AARP is now accepting nominations for its 2019 Delaware Andrus Award for Community Service, which honors 50+ Delawareans who are sharing their experience, talent, and skills to enrich the lives of their community members.
February is Black History Month, and to celebrate, AARP Delaware and AARP Pennsylvania are teaming up with the Colored Conventions Project (CCP) to commemorate Douglass Day, the birthday of Frederick Douglass. The day of events begins with a celebration at University of Delaware, with a special reception later in the afternoon at the African American History Museum in Philadelphia.
AARP Foundation Tax-Aide is looking to expand its team of volunteers for the upcoming tax season. Tax-Aide, now in its 51 st year, offers free in-person preparation and assistance to anyone, especially those 50 and older, who can’t afford a tax preparation service. Volunteers make a difference in their communities by assisting many older, lower-income taxpayers, and their families, who might otherwise miss out on the tax credits and deductions they’ve earned.
I recently had the opportunity to join the dynamic staff and volunteers at AARP for their annual Lobby Day at Legislative Hall in Dover. It was my first time in my new role as AARP Delaware State President. The person in this top volunteer role represents AARP to a variety of governmental, corporate and community partners in the state and helps drive the mission of AARP – to make life better for those over age 50, and their families.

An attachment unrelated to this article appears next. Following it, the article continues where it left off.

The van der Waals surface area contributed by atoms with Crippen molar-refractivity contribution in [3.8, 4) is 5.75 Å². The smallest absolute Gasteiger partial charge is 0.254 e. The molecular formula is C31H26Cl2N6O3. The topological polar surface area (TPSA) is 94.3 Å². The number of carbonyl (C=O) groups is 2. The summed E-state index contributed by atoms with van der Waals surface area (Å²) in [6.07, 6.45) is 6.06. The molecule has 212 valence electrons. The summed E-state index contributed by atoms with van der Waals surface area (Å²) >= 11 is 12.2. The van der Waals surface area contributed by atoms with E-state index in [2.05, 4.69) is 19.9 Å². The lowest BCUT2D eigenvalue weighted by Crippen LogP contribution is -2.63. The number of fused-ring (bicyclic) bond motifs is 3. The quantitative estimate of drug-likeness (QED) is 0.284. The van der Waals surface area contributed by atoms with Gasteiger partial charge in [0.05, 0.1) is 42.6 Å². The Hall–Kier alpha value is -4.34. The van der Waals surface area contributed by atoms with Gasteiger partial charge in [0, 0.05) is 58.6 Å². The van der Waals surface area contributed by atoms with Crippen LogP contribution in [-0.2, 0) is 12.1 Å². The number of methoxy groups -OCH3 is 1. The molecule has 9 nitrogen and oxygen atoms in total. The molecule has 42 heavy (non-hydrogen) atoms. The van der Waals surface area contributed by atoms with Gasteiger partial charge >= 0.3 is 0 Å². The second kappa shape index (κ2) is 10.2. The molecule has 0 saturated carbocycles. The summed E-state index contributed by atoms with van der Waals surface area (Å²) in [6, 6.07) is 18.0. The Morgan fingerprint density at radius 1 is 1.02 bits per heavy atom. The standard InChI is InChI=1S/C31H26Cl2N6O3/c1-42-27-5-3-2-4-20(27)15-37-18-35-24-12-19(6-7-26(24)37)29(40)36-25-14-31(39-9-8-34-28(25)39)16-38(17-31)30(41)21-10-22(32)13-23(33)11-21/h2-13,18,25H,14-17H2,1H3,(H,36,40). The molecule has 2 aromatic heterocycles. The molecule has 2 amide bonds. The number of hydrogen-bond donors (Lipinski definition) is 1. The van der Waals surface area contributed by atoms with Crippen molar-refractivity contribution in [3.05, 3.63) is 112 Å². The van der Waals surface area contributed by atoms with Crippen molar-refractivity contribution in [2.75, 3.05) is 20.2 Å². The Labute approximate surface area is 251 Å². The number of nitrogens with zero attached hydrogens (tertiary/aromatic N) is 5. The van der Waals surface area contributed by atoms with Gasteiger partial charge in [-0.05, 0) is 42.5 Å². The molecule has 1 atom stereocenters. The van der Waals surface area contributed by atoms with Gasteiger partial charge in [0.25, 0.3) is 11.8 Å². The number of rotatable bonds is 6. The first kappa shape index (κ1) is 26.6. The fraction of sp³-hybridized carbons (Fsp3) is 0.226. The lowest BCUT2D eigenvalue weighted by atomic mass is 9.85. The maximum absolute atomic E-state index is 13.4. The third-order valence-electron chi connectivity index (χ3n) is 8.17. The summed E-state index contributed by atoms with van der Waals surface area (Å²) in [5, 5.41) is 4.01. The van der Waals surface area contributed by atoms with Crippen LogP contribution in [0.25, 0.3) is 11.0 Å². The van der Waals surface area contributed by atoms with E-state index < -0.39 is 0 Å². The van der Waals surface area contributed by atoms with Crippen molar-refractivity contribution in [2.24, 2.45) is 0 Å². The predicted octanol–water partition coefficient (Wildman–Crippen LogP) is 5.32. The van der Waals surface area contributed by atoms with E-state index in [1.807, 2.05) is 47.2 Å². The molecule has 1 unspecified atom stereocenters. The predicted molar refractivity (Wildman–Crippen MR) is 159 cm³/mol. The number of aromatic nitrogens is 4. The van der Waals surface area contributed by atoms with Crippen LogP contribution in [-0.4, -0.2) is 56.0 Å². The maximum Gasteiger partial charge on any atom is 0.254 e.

AARP is making a difference in your community, and you can be part of it. At AARP, we fight fraud, help drivers stay safe, provide free tax help, and celebrate family caregivers. Join us for refreshments and hors d’oeuvres, and learn more about expanding your possibilities in life at any age.
AARP Delaware enjoys collaborating with the Colored Conventions Project, and there’s no better time celebrate its work than the month of February, Black History Month. The group, housed at University of Delaware, has been working to research what are known as the Colored Conventions, a series of state-wide and national meetings that began in 1830 and continued until the end of the 19 th century. Over seven decades, free, fugitive and freed African Americans came together to strategize about how to achieve educational, labor and legal justice during the gatherings, advocating for freedom in the North and South and from laws which denied African Americans basic legal and educational rights.
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